Gage Clary

“I like the idea of working outdoors,” says Gage Clary, a senior at Park View High School in Brunswick County. “I think being a lineman would be a great job. I know several people in the electric-service business, and one of my best friends’ uncle is a lineman. I think it’s a good profession, one I’d like to pursue as a career.”

Clary, whose family is served by Mecklenburg Electric Cooperative (MEC), has spent time with MEC’s Clint Card, who showed him the types of work and the responsibilities of an electric-line worker.

Clary, who enjoys hunting, fishing, football and baseball, says, “I’m going to apply for the new program at Pickett Park when I finish high school. That’s what I’d like to pursue — a career as a lineman.”

Caleb Crowder, a senior at Amelia High School, also enjoys being outdoors. “I love to fish and hunt, and play sports,” he says. “And bad weather doesn’t bother me. I like being outside.”


Caleb Crowder

Like Clary, Crowder says he wants to attend the Power Line Worker Training School after graduating from high school. His interest in working as a power line worker began after talking to Jeff Edwards, CEO of Southside Electric Cooperative (SEC), which serves his family’s home.

“I’d been talking to some people about the idea of working as a lineman, and then I got to talk to Jeff, and he helped me make the decision,” says Crowder.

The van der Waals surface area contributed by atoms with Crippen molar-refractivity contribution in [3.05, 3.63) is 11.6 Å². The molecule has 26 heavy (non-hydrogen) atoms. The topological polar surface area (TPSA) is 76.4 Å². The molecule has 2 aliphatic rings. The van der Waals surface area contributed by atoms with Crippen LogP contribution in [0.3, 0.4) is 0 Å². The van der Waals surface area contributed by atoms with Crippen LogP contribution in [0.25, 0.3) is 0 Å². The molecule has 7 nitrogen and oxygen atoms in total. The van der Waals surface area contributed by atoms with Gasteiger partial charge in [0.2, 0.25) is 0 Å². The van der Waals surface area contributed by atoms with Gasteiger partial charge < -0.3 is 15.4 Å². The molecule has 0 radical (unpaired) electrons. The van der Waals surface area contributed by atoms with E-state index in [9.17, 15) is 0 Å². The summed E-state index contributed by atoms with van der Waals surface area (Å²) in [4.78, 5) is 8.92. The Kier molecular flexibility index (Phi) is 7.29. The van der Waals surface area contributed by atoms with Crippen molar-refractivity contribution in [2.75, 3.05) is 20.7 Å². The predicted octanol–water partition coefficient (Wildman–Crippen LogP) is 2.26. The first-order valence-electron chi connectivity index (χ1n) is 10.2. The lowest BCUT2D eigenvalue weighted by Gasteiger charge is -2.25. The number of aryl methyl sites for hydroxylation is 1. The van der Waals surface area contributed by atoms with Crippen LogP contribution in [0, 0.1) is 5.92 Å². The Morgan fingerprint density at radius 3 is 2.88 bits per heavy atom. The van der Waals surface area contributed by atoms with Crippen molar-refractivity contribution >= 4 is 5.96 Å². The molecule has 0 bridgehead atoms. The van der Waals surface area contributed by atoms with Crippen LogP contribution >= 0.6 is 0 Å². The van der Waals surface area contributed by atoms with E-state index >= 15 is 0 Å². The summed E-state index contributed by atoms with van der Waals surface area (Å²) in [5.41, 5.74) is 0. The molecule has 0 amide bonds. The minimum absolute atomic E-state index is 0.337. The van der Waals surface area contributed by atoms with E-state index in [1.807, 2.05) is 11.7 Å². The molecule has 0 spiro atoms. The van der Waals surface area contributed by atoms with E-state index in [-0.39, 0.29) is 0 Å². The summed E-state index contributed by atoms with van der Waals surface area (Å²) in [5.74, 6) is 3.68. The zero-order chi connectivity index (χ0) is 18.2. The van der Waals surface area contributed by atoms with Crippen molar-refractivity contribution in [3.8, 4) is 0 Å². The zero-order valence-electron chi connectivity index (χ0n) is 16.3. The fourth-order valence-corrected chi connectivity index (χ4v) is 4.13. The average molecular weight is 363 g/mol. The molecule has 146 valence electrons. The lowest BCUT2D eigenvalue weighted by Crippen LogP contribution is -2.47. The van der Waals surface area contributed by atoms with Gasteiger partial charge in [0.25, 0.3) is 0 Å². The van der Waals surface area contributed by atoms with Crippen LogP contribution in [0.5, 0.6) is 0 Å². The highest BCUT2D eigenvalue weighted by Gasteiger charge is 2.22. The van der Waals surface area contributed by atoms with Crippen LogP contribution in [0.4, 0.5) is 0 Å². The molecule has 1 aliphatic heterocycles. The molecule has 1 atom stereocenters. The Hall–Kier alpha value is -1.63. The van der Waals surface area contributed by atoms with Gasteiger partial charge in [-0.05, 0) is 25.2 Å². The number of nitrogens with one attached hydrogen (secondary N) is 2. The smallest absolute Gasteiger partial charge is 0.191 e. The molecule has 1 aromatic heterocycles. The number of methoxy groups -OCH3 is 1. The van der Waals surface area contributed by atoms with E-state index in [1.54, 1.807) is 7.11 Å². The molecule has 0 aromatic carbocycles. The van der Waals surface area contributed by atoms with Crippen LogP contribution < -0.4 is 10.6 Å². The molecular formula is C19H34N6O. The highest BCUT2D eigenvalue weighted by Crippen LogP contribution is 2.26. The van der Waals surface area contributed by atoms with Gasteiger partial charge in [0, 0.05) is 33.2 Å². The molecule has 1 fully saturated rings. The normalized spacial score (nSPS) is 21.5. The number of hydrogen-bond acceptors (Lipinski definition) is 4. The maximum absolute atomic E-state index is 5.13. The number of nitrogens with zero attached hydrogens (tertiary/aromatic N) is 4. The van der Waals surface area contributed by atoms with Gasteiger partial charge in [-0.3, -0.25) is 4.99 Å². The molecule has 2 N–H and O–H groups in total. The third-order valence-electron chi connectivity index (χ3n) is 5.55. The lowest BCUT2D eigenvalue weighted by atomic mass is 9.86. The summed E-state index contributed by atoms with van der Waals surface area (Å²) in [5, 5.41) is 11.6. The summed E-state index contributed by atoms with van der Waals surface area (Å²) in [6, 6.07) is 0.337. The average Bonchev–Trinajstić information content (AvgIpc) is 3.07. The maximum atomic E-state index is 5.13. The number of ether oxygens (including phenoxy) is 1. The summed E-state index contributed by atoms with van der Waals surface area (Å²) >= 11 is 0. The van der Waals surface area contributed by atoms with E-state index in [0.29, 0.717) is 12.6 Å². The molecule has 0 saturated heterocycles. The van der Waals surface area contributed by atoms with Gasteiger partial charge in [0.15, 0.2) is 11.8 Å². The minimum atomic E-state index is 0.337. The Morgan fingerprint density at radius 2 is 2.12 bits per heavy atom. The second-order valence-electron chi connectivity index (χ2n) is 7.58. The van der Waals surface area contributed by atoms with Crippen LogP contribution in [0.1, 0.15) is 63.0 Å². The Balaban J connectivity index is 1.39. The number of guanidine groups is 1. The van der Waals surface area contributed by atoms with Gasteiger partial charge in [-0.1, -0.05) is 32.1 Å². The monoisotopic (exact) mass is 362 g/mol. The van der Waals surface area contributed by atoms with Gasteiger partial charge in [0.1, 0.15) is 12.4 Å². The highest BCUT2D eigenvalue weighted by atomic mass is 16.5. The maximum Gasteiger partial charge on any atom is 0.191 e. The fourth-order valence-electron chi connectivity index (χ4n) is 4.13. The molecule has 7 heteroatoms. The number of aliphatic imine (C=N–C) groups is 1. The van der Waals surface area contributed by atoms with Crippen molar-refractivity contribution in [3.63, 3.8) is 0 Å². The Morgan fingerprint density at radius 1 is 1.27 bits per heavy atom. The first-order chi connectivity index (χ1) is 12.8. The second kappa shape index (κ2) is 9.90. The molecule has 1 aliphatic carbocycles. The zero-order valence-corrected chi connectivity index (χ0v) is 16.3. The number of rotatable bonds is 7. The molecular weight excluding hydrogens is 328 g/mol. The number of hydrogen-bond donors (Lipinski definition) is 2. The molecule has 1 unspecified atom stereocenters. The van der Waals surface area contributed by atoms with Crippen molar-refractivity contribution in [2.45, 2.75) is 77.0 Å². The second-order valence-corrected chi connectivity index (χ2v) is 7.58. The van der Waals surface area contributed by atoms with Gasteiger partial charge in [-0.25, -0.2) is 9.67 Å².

Crowder attended SEC’s program for high schoolers, A Day in the Life of a Lineman, in 2015, which reinforced his decision to pursue a line worker career.

“I love the idea of line work,” says Crowder. “It’s a good-paying job, and I really enjoy working outdoors.”

Jackie Lewis graduated from Randolph-Henry High School in Charlotte County two years ago. He’s been able to cobble together several types of part-time work since graduation, but says he’d really like to get into electric-line work as a life career.


Jackie Lewis

A native of the tiny rural community of Wylliesburg, Lewis says he’s had an interest in the idea of being a lineman since he was about 16 years old.

“I’ve always liked being outdoors, and I like climbing,” he says. “Plus, I like learning about electricity, circuitry, and I like the idea of serving the community.

“I was going to attend the (electric-line worker training) school in Georgia, but the classes were full at the time,” he says.

 “Clint Card (of MEC) told me about the new school being formed in Blackstone, and that sounded like just what I need,” Lewis adds. He plans on applying to the school and hopes it leads to a career as a power line worker.

 “I’d love to be able to find a good job that would let me stay around here, where my family is and where I’ve grown up,” he says. “Plus, electric lineman is a career that will always be needed and something I could work at the rest of my life.”